by Marion Smith
[p.1]So many lives inside me.
I’m here now, finally, on the back floor of his car in a half-lit underground garage, waiting. Waiting on the floor, for another life.
This filthy carpet smells of stale french fries. I’m looking at a crumpled Happy Meal box and a half-full baby bottle inches from my face. I can’t smell its sour milk. I’d throw up. The back of the gray plastic seat is scuffed and split from little legs swinging, little feet in dirty tennis shoes. Fat little toddler’s legs.
He’ll get in this car even if he sees me. He won’t know what else to do. His beat-up brown Toyota. Like the one Katherine drove when they were married.
I’ve rehearsed this moment in my mind so many times there’s no reality in it now. A film I’m watching. Consequences all on hold. Like Raskolnikov? In Dostoyevsky. Maybe. Except the young man kills the old woman. Will it be like Raskolnikov for me? It doesn’t matter. There’s no room for both of us anymore.
No room for my legs in this cramped car. Ten after four. Maybe fifteen minutes more. At most. Unless something goes wrong.
Varicose-veined legs. Why not, after five kids? I’m sixty-three. After these last wasted seven years, do I look it? How would I know? Maybe there’ll be a front page photo to tell me.
[p.2]How amazing that Duncan is helping me do this. Probably the most unselfish thing he’s ever done for me. He must be dying waiting. No pun intended. They should be in Ontario now. He said he’d try to be conspicuous renting a car, make a fuss about what model or something, anything to be noticed, remembered. Maybe reconfirm the tickets to Salt Lake asking for a seat change or a special meal. while Jeanne hides in the women’s room. She’ll keep her cool. I wish she were with me.
Duncan said he wouldn’t let me do it alone when I finally convinced him imagination is everything. This has to happen how I’ve imagined. I quoted my scientists to him—Copernicus imagining the planets from the sun’s perspective, Newton seeing the apple and moon held by the same force, Einstein insisting imagination is worth more than knowledge. Why on earth am I thinking of them now? Because it’s true. I’ve imagined every detail so many times the idea is more real than this moment. God, how can I be here?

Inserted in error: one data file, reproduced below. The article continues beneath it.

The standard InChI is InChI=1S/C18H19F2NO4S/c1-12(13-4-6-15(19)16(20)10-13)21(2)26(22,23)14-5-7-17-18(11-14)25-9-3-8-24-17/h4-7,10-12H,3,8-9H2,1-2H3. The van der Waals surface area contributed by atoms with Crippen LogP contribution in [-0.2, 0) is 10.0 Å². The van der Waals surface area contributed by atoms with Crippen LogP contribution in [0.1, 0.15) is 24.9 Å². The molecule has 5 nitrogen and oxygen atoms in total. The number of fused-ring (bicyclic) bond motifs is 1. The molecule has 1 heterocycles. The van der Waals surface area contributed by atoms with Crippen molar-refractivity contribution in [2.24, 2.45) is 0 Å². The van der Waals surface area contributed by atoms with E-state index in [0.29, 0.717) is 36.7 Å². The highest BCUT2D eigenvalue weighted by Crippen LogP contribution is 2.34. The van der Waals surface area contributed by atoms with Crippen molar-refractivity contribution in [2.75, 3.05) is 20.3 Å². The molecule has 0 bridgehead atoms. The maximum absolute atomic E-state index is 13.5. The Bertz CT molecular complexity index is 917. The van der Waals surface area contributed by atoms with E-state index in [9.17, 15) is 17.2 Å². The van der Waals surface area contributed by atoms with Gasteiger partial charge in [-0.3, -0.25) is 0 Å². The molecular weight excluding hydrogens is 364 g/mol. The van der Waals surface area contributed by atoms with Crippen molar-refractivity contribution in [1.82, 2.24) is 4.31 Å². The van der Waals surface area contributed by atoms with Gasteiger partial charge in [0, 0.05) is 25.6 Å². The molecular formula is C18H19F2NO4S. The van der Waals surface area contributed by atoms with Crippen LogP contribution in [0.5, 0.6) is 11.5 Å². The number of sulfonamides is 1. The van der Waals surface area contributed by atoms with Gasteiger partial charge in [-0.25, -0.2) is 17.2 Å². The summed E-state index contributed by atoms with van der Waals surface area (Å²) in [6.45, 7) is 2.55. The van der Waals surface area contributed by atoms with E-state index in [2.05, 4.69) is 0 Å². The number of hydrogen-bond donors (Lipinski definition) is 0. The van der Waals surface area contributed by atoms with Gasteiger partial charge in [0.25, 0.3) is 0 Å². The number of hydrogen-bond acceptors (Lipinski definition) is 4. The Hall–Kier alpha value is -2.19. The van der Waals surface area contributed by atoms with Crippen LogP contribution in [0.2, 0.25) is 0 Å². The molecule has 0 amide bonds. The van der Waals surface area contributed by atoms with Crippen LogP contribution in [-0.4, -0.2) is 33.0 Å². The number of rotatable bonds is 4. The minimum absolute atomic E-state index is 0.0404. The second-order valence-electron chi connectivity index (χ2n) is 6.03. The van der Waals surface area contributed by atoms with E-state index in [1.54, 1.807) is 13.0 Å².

Duncan made me practice with this pistol a hundred times. We went to the cabin where people are always trap shooting or chain sawing. Noisy background. I hated it every time. The deafening sound and recoil. I’ve always hated guns, hated his hiding one on the high shelf where the kids couldn’t reach. Hated them when I was fourteen at summer camp and we had to choose between rifle practice and fencing. I chose fencing. What a joke. En garde! I hated the NRA. Like they were Nazis or something. Pretty funny now. I got so I could hit the target he nailed on the pine tree.
Four o’clock. No one has moved a car since I’ve been here. I’m sweating. It’s sick in here with only a crack of air. I’m lucky they didn’t register guns forty-five years ago when Duncan got his. A “war surplus 9-millimeter Llama automatic” he calls it. [p.3]Forty-five years ago. In Idaho. He wanted me to learn to use it then when he was out of town so much. I told him I’d rather someone just raped or killed me. Unless they were going to get one of the kids. I still can’t imagine using this thing in self-defense. But I may have to. Maybe he’ll knock it out of my hands. That scares me most. He’s big, huge. But sitting behind him we’ve gone through this so many times, practiced it over and over. If it jams, that’s it. And still Duncan’s helping me. I never knew he could love me this much.
An engine. They’re coming out. Far away.
Utah state employees like Clint go home early. Duncan used to put in twelve- and fourteen-hour days. I always told him he should quit and take a government job.